'The Woman' (R)
Writer-director Lucky McKee's tale of a family that takes in a feral cannibal is gory, gross-out fun.
Too much of what passes for low-budget horror pictures these days are either pointless rip-offs of Hollywood formulas (like Adam Green’s atrocious Hatchet series) or brain-dead, grade-Z attempts at revolting the viewer without ever truly frightening you (see: The Human Centipede). The genre, once the spawning ground for directors such as Wes Craven, Joe Dante, James Cameron and Francis Ford Coppola, is essentially dead.
Occasionally, though, comes a movie that pulls off exactly what a cheap, independently-produced horror film should. Filmmaker Lucky McKee, whose name makes him sound like a fun-loving leprechaun, was previously best known for 2002’s creepy May, about a lonely young woman with a most unusual hobby. But now comes The Woman, which McKee directed and co-wrote with Jack Ketchum, based on their novel. If McKee were never to make another film, this is the one they’d remember him for.
Imagine an episode of Father Knows Best in which Robert Young brought home a feral cannibal caked in mud and blood and said, “Look what I’ve got, kids!” That’s basically what the country lawyer Chris Creek (Sean Bridgers) does after he finds the eponymous monster (Pollyanna McIntosh) in the woods and shackles her inside the cellar of his home. The woman promptly bites off his ring finger, which understandably angers Chris. “That is not civilized behavior!” he yells as he pummels her unconscious.
Chris, a hunting aficionado and something of a scary dad, decides to make his new captive a family project, introducing her to his wife and his three kids and asking them all to pitch in. The plan is to civilize the savage, to “free her from her baser instincts.” But instead, her presence has the opposite effect, releasing the dysfunctional family’s barely-contained demons. Soon, the cannibal’s barbaric behavior pales in comparison to what Chris and his teenaged son are doing to her (at least the cannibal eats what she kills).
Like countless horror cheapies before it, The Woman requires you to endure some shoddy production values, clunky dialogue and embarrassingly stiff acting (although the sound design is surprisingly good). But the movie — which caused walkouts and an uproar at Sundance — rewards your endurance with an utterly insane 30-minute climax of violence, audacious gore and all-around bad behavior (how this picture got an R rating is baffling).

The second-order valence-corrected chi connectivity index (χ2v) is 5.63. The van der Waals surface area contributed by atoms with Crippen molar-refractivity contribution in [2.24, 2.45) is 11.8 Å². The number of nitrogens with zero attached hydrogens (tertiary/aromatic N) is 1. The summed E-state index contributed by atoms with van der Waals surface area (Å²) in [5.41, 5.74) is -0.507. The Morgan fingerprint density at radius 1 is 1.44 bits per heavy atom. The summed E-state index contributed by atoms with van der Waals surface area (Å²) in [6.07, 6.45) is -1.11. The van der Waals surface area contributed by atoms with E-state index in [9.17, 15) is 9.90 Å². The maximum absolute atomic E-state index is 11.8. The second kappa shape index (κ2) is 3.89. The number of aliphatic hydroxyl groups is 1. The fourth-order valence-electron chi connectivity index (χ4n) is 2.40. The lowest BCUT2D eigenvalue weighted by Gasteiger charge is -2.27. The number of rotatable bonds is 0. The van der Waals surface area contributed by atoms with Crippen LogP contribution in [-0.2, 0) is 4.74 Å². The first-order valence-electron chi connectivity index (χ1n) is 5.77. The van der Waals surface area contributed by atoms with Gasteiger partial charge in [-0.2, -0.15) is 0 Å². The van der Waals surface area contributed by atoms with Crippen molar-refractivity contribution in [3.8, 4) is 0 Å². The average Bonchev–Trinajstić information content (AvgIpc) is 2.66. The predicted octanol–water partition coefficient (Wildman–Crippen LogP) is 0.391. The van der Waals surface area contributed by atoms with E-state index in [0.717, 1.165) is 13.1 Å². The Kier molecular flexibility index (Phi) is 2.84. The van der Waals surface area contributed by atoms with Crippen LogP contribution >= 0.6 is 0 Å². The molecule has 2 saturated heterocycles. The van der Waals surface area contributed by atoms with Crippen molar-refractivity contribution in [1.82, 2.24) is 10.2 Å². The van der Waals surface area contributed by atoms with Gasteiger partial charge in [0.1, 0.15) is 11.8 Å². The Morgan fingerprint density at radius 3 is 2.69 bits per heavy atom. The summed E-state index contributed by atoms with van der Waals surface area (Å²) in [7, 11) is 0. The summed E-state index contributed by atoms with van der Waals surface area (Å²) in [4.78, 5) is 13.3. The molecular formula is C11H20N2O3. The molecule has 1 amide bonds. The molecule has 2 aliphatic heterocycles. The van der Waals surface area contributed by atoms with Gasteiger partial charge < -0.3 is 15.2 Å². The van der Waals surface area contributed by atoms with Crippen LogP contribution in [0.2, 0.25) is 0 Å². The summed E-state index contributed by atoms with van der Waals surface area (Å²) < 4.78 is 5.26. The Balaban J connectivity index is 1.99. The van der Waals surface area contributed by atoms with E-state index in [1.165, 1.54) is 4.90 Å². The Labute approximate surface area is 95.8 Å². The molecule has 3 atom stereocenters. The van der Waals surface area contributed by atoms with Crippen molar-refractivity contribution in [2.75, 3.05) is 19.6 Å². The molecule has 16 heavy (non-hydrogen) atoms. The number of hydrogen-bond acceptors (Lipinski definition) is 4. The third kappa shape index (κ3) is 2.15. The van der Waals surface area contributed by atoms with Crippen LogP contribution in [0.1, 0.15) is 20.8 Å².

There are also subtexts about the ways in which men oppress women to keep them locked inside specific societal roles, but come on: You want a feminist movie, go rent Norma Rae. The Woman is the sort of horror picture designed to make you throw popcorn at the screen, groan with disgust and shriek out loud when McKee springs a shock on you. Even the DVD review screener I watched came wrapped in a barf bag labeled “Just in case.” Good times.
Cast: Pollyanna McIntosh, Sean Bridgers, Angela Bettis, Carlee Baker, Zach Rand, Lauren Ashley Carter, Shyla Molhusen.
Director: Lucky McKee.
Screenwriters: Jack Ketchum, Lucky McKee. Based on their novel.
Producers: Andrew van den Houten, Robert Tonino.
A Bloody Disgusting release. Running time: 103 minutes. Vulgar language, nudity, sexual situations, rape, extreme violence, grotesque gore, adult themes. Parents would be insane to bring young children anywhere near this movie. Plays Oct. 27-Oct. 30 in Miami-Dade only: O Cinema.
The Woman is part of the Halloween weekend festivities being held at the O Cinema, 90 NW 29th Street, Miami. Other events include a screening at 9 p.m. Saturday of The Rocky Horror Picture Show, accompanied by vintage footage from the Fendelman Bros.' Grove Cinema, where the movie screened at midnight for years. Also playing at the theater Oct. 28-Oct. 30 is Tucker & Dale vs. Evil, the comical tale of two hillbillies mistaken for murderers by a group of obnoxious college kids. For a complete schedule of events and ticket information, visit www.o-cinema.org
- 4 movies to see, one to skip this weekend June 24-26
- 'Independence Day: Resurgence' is a crummy sequel (PG-13)
- In 'Sin Alas,' present-day Havana is haunted by the past (unrated)
- 'The Wailing' is a slow-burn freakout (unrated)
- 'Central Intelligence' is sharper than it looks (PG-13)
- 'Finding Dory' can't match the wonder of 'Finding Nemo' (PG)
- On the hunt for a murderer in 'Serial Killer 1' (unrated)
- 'Genius' explores a brilliant mind (PG-13)
- The haves and the have-nots go to war in 'Diary of a Chambermaid' (unrated)
- 'Sweet Bean' fills a void, with food and love (unrated)